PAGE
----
*  Setoglyphus
2008). "Acaridae Species Listing". Biology Catalog. Texas A&M University. Retrieved July 26, 2010. ... Setoglyphus is a genus of mites in the family Acaridae. Setoglyphus hexaedra (Mahunka, 1973) Setoglyphus variosetosus S. ...
*  Ghanacarus
... is a genus of mites in the family Acaridae. Ghanacarus endroedii Mahunka, 1973 Barry O'Connor, ed. (2008). "Acaridae ...
Acaridae - Wikipedia  Acaridae - Wikipedia
The Acaridae are a family of mites. Common forms include some mold mites, for example the grain mite. Genera in the family ... 2008). "Acaridae Species Listing". Biology Catalog. Texas A&M University. Archived from the original on 7 August 2010. ...
more infohttps://en.wikipedia.org/wiki/Acaridae
Phoretic associations between hypopi of Acarus nidicolous (Acari, Astigmata, Acaridae) and fleas of British small mammals. -...  Phoretic associations between hypopi of Acarus nidicolous (Acari, Astigmata, Acaridae) and fleas of British small mammals. -...
Acaridae) and fleas of British small mammals.' by David Britt et al. ... Phoretic associations between hypopi of Acarus nidicolous (Acari, Astigmata, Acaridae) and fleas of British small mammals.. @ ... article{Britt1983PhoreticAB, title={Phoretic associations between hypopi of Acarus nidicolous (Acari, Astigmata, Acaridae) and ...
more infohttps://www.semanticscholar.org/paper/Phoretic-associations-between-hypopi-of-Acarus-and-Britt-Molyneux/09ba44986978ad3bcfbd58da04e27efa6869b7ca
Kaya HK[au] - PubMed - NCBI  Kaya HK[au] - PubMed - NCBI
Life history of Sancassania polyphyllae (Acari: Acaridae) feeding on dissected tissues of its phoretic host, Polyphylla fullo ( ...
more infohttps://www.ncbi.nlm.nih.gov/pubmed?cmd=search&term=Kaya+HK%5Bau%5D&dispmax=50
acarology discussion list 2001.04  acarology discussion list 2001.04
Subject: FWD:astigmated mites Acaridae, Histiostomatidae From: [email protected] Date: Wed, 16 May 2001 12:17:14 EDT Subject: ... Can anybody tell me anything about Acaridae- or Histiostomatidae- copulations of males with tritonymphs (or protonymphs)? What ... astigmated mites Acaridae, Histiostomatidae To: [email protected] Hallo everybody. ...
more infohttp://www.nhm.ac.uk/hosted_sites/acarology/archive/2001/al0105.html
The Probert Encyclopaedia - Animals And Plants (A)  The Probert Encyclopaedia - Animals And Plants (A)
Acaridae. Acaridae is the mite family of insects. Acarina. Acarina is the mite and tick order of the arachnida. They have a ...
more infohttp://vets.com/questionmanager/encyclopaedia/ency1/B1.HTM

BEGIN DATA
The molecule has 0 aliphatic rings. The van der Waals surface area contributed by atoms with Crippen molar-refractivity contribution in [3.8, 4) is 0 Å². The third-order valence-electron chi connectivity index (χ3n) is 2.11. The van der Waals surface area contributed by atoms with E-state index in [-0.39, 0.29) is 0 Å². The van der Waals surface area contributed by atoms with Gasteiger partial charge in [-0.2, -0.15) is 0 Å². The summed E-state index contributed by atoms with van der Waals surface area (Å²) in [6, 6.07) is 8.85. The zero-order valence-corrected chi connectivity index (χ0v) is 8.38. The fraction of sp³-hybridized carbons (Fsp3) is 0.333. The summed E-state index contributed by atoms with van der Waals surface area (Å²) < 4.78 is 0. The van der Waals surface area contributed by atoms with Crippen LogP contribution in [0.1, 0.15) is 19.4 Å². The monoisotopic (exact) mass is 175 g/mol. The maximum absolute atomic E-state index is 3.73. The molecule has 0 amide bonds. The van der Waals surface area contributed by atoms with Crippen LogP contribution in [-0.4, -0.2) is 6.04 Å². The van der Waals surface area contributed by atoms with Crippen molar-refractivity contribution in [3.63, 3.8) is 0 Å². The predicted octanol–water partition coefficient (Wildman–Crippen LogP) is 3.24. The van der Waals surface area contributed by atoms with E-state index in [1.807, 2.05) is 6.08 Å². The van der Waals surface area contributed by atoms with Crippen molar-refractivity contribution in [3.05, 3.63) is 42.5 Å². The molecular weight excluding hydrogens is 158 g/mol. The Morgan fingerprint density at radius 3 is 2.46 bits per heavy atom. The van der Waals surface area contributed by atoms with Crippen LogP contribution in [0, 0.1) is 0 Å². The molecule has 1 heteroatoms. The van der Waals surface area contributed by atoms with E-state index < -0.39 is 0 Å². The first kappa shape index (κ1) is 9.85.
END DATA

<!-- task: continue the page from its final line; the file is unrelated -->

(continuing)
Dr. Paul J. Watson, University of New Mexico  Dr. Paul J. Watson, University of New Mexico
Acaridae). Biological Journal of the Linnean Society 80, 499-505. get PDF. ...
more infohttp://biology.unm.edu/pwatson/pjw_cv52.htm
Mites (Acari) Associated with the Desert Seed Harvester Ant, Messor pergandei (Mayr)  Mites (Acari) Associated with the Desert Seed Harvester Ant, Messor pergandei (Mayr)
Astigmatina: Acaridae), and Lemanniella sp. (Astigmatina: Lemanniellidae). The latter marked the first record of this family in ... Mites were identified using a published key to families of Astigmatina [22] and an unpublished key to the genera of Acaridae ( ... Acaridae).," American Midland Naturalist, vol. 95, pp. 337-346, 1976. View at Google Scholar ... Acaridae), Histiostoma (Atigmatina: Histiostomatidae), and Unguidispus (Heterostigmatina: Microdispidae). One mite specimen ...
more infohttps://www.hindawi.com/journals/psyche/2011/974646/
Tomography of astigmatid mite in amber | Biology Letters  Tomography of astigmatid mite in amber | Biology Letters
Tyroglyphidae' (i.e. Acaridae) has been reported as subfossils from Japanese Mizunami copal. The Neogene of Sicily has an ... We should note that the short legs III and IV also resemble the habitus of certain Acaridae, particularly the genus Schwiebea. ... We cannot completely exclude our specimen from Acaridae, but given the preserved shape of legs III and IV, we favour an ... Modern histiostomatids-and species of Schwiebea (Acaridae)-are usually phoretically associated with insects or myriapods [2,3 ...
more infohttp://rsbl.royalsocietypublishing.org/content/8/3/457
Proyecto para compatibilizar el inventario de biota edáfica BGBD con el Sistema Nacional de Información sobre Biodiversidad  Proyecto para compatibilizar el inventario de biota edáfica BGBD con el Sistema Nacional de Información sobre Biodiversidad